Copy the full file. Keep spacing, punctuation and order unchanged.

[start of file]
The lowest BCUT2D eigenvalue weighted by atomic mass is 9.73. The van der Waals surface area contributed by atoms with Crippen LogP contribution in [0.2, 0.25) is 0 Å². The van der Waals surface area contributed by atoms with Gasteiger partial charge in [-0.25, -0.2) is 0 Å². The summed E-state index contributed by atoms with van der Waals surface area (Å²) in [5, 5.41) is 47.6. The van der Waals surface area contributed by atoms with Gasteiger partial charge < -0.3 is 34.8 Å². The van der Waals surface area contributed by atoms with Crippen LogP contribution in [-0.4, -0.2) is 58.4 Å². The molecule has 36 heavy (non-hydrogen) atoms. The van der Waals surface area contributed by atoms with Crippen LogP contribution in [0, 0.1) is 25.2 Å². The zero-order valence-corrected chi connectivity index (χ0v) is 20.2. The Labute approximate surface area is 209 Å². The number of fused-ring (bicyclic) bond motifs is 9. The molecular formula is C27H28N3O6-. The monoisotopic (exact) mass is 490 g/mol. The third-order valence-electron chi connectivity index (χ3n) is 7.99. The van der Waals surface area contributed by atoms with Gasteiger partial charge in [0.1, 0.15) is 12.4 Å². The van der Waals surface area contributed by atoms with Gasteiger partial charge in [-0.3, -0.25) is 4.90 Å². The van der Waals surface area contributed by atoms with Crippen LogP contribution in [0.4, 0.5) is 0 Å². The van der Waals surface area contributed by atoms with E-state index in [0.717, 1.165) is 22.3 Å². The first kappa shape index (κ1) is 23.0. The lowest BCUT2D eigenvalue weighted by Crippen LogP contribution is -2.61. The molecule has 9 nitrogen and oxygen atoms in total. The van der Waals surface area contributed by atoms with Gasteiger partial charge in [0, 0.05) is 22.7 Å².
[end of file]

The lowest BCUT2D eigenvalue weighted by atomic mass is 9.73. The van der Waals surface area contributed by atoms with Crippen LogP contribution in [0.2, 0.25) is 0 Å². The van der Waals surface area contributed by atoms with Gasteiger partial charge in [-0.25, -0.2) is 0 Å². The summed E-state index contributed by atoms with van der Waals surface area (Å²) in [5, 5.41) is 47.6. The van der Waals surface area contributed by atoms with Gasteiger partial charge < -0.3 is 34.8 Å². The van der Waals surface area contributed by atoms with Crippen LogP contribution in [-0.4, -0.2) is 58.4 Å². The molecule has 36 heavy (non-hydrogen) atoms. The van der Waals surface area contributed by atoms with Crippen LogP contribution in [0, 0.1) is 25.2 Å². The zero-order valence-corrected chi connectivity index (χ0v) is 20.2. The Labute approximate surface area is 209 Å². The number of fused-ring (bicyclic) bond motifs is 9. The molecular formula is C27H28N3O6-. The monoisotopic (exact) mass is 490 g/mol. The third-order valence-electron chi connectivity index (χ3n) is 7.99. The van der Waals surface area contributed by atoms with Gasteiger partial charge in [0.1, 0.15) is 12.4 Å². The van der Waals surface area contributed by atoms with Gasteiger partial charge in [-0.3, -0.25) is 4.90 Å². The van der Waals surface area contributed by atoms with Crippen LogP contribution in [0.4, 0.5) is 0 Å². The van der Waals surface area contributed by atoms with E-state index in [0.717, 1.165) is 22.3 Å². The first kappa shape index (κ1) is 23.0. The lowest BCUT2D eigenvalue weighted by Crippen LogP contribution is -2.61. The molecule has 9 nitrogen and oxygen atoms in total. The van der Waals surface area contributed by atoms with Gasteiger partial charge in [0, 0.05) is 22.7 Å².